Obviously, having significant hashing power is essential for BIP148 to succeed. BIP148 requires the miner of any new blocks from August come from a miner who is signalling SegWit. According to this, the miners currently signalling SegWit is currently sitting around 30%. So, unless there is a drastic change in what those miners signal between now and then (which is a possibility, I acknowledge), from August 1 we will have ~30% of the hashrate, which is quite competitive, right? So why then do I see people celebrating that there is now a mining pool for BIP148, and concerned that BIP148 hashrate is something like .18% (last I heard). Surely any SegWit signalling hashrate is BIP148 hashrate, am I right? I feel like I've gotten mixed up somewhere along the way, but I don't know where. :/ Edit: Now I understand my mistake. BobAlison explained my error.
Until now I have always kept a little Bitcoin (25% of crypto portfolio). However yesterday two things changed my mind and made me actually think of bitcoin as a bad investment, I will explain why. The first thing I noticed was it is now becoming apparent that Segwit is going to have a hard time reaching the 95% threshold that they have set to activate. In fact it currently looks like its stalled out at 24% https://blockchain.info/charts/bip-9-segwit The second thing is that the amount of unconfirmed transactions is now consistently backlogged https://blockchain.info/unconfirmed-transactions I think Bitcoin is now in somewhat of a crisis. Their only real solution looks like it won't activate. This solution took them a good year until they were ready. If it isn't implemented then it's going to get nasty really quickly. They have a consistently growing backlog and no way of quickly making a decision to resolve the issue. Anyway, I have always thought Dash would win, hence 75% of my crypto portfolio being in here but I no longer feel comfortable to hedge against Dash winning the race. No other top digital asset looks like a safe hedge these days. Bitcoin (crisis mode) Ethereum (crisis mode) Litecoin (no real development). It's a telling sign that Dash is definitely going in the right direction.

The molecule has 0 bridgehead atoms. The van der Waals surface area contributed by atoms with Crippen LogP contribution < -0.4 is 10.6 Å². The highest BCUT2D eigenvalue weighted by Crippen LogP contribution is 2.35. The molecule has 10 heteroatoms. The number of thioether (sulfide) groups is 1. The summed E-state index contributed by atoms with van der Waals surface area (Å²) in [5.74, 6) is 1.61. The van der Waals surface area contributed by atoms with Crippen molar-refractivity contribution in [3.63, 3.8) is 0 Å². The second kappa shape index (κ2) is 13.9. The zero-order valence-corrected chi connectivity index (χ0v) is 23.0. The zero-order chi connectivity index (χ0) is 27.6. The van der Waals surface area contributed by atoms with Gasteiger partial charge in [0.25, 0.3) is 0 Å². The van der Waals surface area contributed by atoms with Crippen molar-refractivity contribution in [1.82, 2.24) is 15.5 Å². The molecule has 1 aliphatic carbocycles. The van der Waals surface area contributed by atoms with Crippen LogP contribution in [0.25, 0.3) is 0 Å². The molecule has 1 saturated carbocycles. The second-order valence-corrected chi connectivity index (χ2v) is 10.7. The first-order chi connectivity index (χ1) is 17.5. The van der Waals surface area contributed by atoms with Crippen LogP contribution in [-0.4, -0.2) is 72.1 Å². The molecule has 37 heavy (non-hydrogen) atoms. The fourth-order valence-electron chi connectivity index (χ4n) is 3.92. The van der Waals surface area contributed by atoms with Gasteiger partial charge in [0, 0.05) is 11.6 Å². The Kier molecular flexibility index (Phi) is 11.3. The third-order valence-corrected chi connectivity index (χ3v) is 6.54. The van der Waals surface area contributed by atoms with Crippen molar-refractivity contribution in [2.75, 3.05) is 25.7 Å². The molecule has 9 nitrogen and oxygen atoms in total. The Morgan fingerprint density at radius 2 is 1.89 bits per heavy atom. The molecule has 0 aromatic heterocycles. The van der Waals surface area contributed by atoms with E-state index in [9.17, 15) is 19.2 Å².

Bitcoin Improvement Proposals. Contribute to bitcoin/bips development by creating an account on GitHub. The U.S. Federal Reserve's open-ended easing program is a long-run positive for bitcoin's (BTC) price. Bitcoin is marching northwards as the Federal Reserve’s extraordinary economic measures boosts risk appetite in the traditional markets. Since Bitcoin is a distributed system, it is obviously open-source software. Whoever wants can contribute towards improving the system, obviously reaching the consensus of most of the network. Therefore, in order to make any kind of modification to Bitcoin, there is a standard called BIP. What are BIPs. The Bitcoin community is very large. Live Bitcoin Prices and Charts The live CFD chart and prices below will offer readers a useful look at the Bitcoin market. 11 November 2013, 11:59am, And another $1m goes missing from a Bitcoin bank, this time from bips.me. Clearly, if you have Bitcoins, you need to be very careful where you store them. For more details see businessinsider.com. BIPS is one bitcoin payment solution provider. BIPS operates as a Payment Service Provider (PSP) specializing in the technical aspects of accepting cryptocurrencies - such as bitcoin. buy and sell bitcoins buy bitcoins buy files for bitcoins buy products with bitcoins buy services with bitcoins calculators charts community convertors